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Photographer's Note

I have just returned from my trip by car across the south island of New Zealand, the first point of contact being the city of Christchurch. I had mixed feelings about going to Christchurch, being much aware of the terrible damage that the Earthquake in 2011 caused to that city structurally, emotionally and in terms of lives lost.
What I found there was the indomitable New Zealand spirit as rebuilding was to be seen everywhere and innovative, temporary structures emerged here and there so that the people could have some sense of normalcy.
What I found moving was the cheerfulness and friendliness of the people and the sense of community and optimism. This sense was reaffirmed in the ubiquitous murals and street art which exhorted the people to think positively, to overcome adversity and to rebuild their much loved city.

I shall endeavour to convey some of this spirit through some of the many photos I took whilst there.
I recommend that you read the article in full, part of which I am posting here. It was written by Charles Anderson for The Guardian.
http://www.theguardian.com/cities/2014/jan/27/christchurch-after-earthquake-rebuild-image-new-zealand

Christchurch: after the earthquake, a city rebuilt in whose image?

New Zealand's second largest city was struck by disaster in February 2011 – and debate still rages as to whether it should ape its old character or develop a new one.
Christchurch's Catholic basilica has remained closed since the 2011 earthquake. Whether it will be restored or demolished is yet to be decided.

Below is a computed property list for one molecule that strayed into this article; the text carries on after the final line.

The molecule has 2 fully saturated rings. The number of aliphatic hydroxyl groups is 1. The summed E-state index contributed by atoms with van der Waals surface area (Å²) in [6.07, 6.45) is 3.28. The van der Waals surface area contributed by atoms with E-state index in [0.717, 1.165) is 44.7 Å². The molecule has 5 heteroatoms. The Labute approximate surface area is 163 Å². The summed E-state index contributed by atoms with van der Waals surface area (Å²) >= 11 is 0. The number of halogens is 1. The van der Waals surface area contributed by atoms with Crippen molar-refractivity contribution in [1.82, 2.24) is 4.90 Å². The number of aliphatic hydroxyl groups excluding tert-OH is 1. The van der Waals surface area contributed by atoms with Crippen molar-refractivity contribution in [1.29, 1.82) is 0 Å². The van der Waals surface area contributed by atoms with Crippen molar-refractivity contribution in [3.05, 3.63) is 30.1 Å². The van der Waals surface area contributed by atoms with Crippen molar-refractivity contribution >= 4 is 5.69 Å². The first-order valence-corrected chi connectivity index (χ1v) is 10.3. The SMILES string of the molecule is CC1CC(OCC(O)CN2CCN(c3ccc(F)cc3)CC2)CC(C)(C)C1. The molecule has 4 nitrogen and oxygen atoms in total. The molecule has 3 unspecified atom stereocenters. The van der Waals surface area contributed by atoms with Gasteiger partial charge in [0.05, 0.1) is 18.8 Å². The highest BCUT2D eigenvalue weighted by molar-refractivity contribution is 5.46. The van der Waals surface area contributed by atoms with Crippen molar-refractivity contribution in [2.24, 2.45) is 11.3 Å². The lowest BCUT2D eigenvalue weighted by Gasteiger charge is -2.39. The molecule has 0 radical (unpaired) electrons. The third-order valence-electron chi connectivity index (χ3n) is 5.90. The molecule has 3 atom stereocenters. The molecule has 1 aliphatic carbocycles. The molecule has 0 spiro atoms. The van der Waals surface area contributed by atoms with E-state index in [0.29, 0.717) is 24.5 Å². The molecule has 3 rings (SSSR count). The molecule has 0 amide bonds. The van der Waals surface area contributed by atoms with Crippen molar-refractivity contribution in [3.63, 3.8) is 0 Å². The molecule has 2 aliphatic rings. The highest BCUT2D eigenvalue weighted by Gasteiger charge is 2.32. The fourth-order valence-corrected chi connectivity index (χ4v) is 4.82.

A recent international visitor to New Zealand's second largest city asked Coralie Winn why there were so many diggers in its centre tearing down buildings. It seemed they had little notion that less than three years earlier, Christchurch had endured a series of earthquakes that destroyed the city's infrastructure, homes and communities.

The most violent quake, on 22 February 2011, killed 181 people. Thousands more were made homeless, and an area more than four times the size of London's Hyde Park was deemed uninhabitable. Less than three years on, the diggers that rattle about Christchurch's gridded streets are a constant reminder of how far there is to go to recreate what was once there. "People don't comprehend," Winn said. "Rebuilding a city is complicated."

In the wake of the earthquake, Winn helped found an organization devoted to creatively inhabiting the vacant gaps where those buildings once stood. Gaps are expected to keep opening up for at least another five years, as 70%of the central business district's (CBD) buildings come down.

Many locals cannot remember what the central city used to look like. Gravel quadrants have replaced multi-storey buildings, creating lines of sight through the city that never existed before. Many of the buildings that still stand are boarded up, with steel fencing around them as they wait to be sold or demolished. The main strip of bars and restaurants that lined the river, and was the site of the city's main entertainment hub, is now an empty lot.
A man rides past a destroyed church in Christchurch, after the quake, in 2011.

Until recently, you could look through the dusty windows of a closed down cafe and still see an untouched 22 February 2011 edition of the local newspaper. And while creative novelties such as a retail mall made entirely out of steel shipping containers draw increasing numbers of visitors, the city's other main attraction is the battered and broken cathedral in the middle of the main square – a monument to what was endured...

PLEASE SEE WORKSHOP FOR A WIDER PERSPECTIVE OF THIS EARTHQUAKE DAMAGED AREA.

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Additional Photos by Klaudio Branko Dadich (daddo) Gold Star Critiquer/Gold Star Workshop Editor/Gold Note Writer [C: 2981 W: 103 N: 5131] (23106)
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